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Discussion Starter · #1 ·
Before I continue, be it known that I am the kind of guy who uses the proper tools for the job. I have a full set of Pitbull Stands for my Kawasaki Versys.

Since the Grom does not have a tapped hole for spools (I know there is a kit to spool them with the end cap), I have not purchased a stand for the Grom yet.

I needed to give the chain her first lube... Dupont Chain Saver is my preference for chain lube. Dry with no fling!

With the Grom being so small and having a short stature, I was easily able to cobble together a quick and stable lift.




(2) Gallon Paint Cans
(2) 2X4's


1. Stack 2X4's one on each can edges lining up as shown.
2. Kickstand UP!
3. Lean her to the left and use your foot to slide the right can in place carfeul not to come in too close to the disc brake. Also be sure the wood and can are centered at the rear of the swingarm fore and aft.
4. Lean her right (lifting the tire off the ground) and slide the second can in from the left keeping the 2X4 from touching the sprocket/chain.
5. Your Grom is now happily perched for chain lube!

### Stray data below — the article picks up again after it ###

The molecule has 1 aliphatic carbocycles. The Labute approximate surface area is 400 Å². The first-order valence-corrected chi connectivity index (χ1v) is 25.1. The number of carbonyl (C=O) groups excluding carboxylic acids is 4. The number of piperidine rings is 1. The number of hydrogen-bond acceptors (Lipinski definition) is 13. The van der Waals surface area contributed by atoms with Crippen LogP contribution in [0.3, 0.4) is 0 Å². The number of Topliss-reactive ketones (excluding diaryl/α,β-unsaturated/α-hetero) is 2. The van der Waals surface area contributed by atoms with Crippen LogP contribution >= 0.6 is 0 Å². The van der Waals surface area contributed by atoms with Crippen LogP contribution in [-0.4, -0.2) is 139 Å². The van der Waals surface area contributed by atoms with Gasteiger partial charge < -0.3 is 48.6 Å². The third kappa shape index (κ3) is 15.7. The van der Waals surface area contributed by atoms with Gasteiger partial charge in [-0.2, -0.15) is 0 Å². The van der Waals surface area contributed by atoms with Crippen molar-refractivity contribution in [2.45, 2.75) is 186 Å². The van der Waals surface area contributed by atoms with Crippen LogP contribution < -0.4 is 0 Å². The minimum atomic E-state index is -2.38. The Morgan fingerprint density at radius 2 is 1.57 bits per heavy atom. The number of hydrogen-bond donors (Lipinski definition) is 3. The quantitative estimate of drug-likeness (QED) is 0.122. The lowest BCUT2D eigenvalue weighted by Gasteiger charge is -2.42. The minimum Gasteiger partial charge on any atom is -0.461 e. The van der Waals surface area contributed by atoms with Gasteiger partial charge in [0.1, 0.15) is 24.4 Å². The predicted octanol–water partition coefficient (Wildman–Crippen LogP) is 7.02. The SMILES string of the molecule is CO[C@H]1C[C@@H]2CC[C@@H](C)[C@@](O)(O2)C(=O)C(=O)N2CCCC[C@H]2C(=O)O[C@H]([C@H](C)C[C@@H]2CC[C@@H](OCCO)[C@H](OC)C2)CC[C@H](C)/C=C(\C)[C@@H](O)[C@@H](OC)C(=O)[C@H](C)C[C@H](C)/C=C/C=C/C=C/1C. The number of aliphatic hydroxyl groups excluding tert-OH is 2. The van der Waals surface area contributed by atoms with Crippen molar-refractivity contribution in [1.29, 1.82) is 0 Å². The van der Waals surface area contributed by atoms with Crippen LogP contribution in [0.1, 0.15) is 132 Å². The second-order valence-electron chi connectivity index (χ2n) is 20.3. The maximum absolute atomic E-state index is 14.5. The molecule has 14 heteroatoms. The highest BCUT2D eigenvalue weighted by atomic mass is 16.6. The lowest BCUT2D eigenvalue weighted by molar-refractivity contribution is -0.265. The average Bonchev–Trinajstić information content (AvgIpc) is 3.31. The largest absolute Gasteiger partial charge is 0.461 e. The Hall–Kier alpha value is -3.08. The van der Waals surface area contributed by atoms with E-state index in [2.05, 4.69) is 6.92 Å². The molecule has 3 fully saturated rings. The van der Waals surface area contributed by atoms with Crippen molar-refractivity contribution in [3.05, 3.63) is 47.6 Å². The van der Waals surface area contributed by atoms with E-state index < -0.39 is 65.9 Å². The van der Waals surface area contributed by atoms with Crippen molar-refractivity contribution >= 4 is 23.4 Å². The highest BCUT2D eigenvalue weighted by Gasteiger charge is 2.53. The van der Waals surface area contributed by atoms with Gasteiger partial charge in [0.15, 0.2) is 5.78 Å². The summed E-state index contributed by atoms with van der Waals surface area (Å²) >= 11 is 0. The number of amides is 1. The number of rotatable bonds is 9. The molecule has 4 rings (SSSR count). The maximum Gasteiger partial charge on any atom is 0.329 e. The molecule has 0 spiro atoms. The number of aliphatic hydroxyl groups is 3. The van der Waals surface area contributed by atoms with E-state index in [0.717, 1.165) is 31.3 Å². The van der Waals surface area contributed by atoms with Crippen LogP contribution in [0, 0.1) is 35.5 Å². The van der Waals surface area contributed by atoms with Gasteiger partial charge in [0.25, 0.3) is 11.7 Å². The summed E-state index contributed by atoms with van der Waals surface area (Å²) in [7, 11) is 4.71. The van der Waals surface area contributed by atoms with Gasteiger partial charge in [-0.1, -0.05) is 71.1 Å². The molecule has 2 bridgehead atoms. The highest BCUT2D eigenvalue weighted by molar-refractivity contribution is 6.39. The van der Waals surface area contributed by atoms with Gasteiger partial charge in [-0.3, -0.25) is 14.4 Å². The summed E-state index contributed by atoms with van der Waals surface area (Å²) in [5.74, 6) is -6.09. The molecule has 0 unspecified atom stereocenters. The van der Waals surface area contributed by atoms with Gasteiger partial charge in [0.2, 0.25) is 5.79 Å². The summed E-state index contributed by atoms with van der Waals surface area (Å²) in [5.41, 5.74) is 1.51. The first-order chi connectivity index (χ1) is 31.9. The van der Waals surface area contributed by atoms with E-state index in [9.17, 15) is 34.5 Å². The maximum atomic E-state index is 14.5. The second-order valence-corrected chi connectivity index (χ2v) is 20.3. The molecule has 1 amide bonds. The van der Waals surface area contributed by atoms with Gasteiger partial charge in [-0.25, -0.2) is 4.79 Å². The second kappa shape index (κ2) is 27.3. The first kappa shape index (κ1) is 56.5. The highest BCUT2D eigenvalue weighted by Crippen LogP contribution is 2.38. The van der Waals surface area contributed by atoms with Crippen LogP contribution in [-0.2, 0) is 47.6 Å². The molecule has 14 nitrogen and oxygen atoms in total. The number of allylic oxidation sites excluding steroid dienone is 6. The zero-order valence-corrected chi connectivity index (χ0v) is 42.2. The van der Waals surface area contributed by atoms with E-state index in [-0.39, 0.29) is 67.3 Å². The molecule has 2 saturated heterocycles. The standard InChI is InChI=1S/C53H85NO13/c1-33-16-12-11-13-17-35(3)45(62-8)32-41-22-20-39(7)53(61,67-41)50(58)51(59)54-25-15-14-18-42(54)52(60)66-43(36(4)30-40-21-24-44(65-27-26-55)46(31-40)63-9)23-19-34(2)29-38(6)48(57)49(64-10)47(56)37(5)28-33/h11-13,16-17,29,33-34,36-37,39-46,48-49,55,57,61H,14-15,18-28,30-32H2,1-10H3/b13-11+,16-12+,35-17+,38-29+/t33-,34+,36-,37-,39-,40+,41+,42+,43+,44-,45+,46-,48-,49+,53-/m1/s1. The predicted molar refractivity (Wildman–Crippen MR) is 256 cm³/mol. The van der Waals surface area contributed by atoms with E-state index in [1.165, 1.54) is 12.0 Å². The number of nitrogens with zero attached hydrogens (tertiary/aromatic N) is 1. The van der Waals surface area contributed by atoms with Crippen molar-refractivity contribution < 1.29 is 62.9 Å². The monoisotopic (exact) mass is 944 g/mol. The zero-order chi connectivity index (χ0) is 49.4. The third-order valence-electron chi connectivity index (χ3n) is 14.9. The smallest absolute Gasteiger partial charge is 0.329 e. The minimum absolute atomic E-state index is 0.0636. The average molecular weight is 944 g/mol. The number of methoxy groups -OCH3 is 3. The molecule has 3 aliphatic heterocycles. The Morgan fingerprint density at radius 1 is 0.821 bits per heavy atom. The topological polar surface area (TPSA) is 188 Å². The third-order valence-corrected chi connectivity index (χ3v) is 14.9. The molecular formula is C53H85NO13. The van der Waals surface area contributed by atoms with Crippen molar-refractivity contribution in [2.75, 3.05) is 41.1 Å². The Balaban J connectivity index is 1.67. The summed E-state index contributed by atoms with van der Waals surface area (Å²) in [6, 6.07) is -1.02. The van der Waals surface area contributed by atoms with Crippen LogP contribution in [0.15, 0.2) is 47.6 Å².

Reverse order for bringing her back to earth. Very easy to do with one person.
 

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the alternative is to use the paddle style stand (i got mine from horror freight for like $30 but i think they discontinued it). it's a mini so it doesn't need anything near pitbull sturdiness
 

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Discussion Starter · #3 ·
the alternative is to use the paddle style stand (i got mine from horror freight for like $30 but i think they discontinued it).
I will be purchasing a stand soon with the pads.. Just have not done it yet. Thanks for the tip on HF, I have heard they discontinued the paddle style adapters.


it's a mini so it doesn't need anything near pitbull sturdiness


+1
 

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Good thinkin! I was wondering how I was going to get the real wheel off if I were to change the sprocket.

Another option if you have a buddy around is to tilt it on the kickstand to hold the rear in the air
 

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Discussion Starter · #6 ·
Good thinkin! I was wondering how I was going to get the real wheel off if I were to change the sprocket.


Another option if you have a buddy around is to tilt it on the kickstand to hold the rear in the air
PackJack - Home

I know many people do this on many bikes, but I personally do not want to stress the kickstand with more weight than the usual lean. I have read where people bend things mostly from mounting bike with rider weight on the sidestand...
 

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Would standard auto jack stands work too ? Since I don't have a Grom, I will have to try it on my XR80R, since that is easily lifted by one person as well. And it desperately needs a new rear tire


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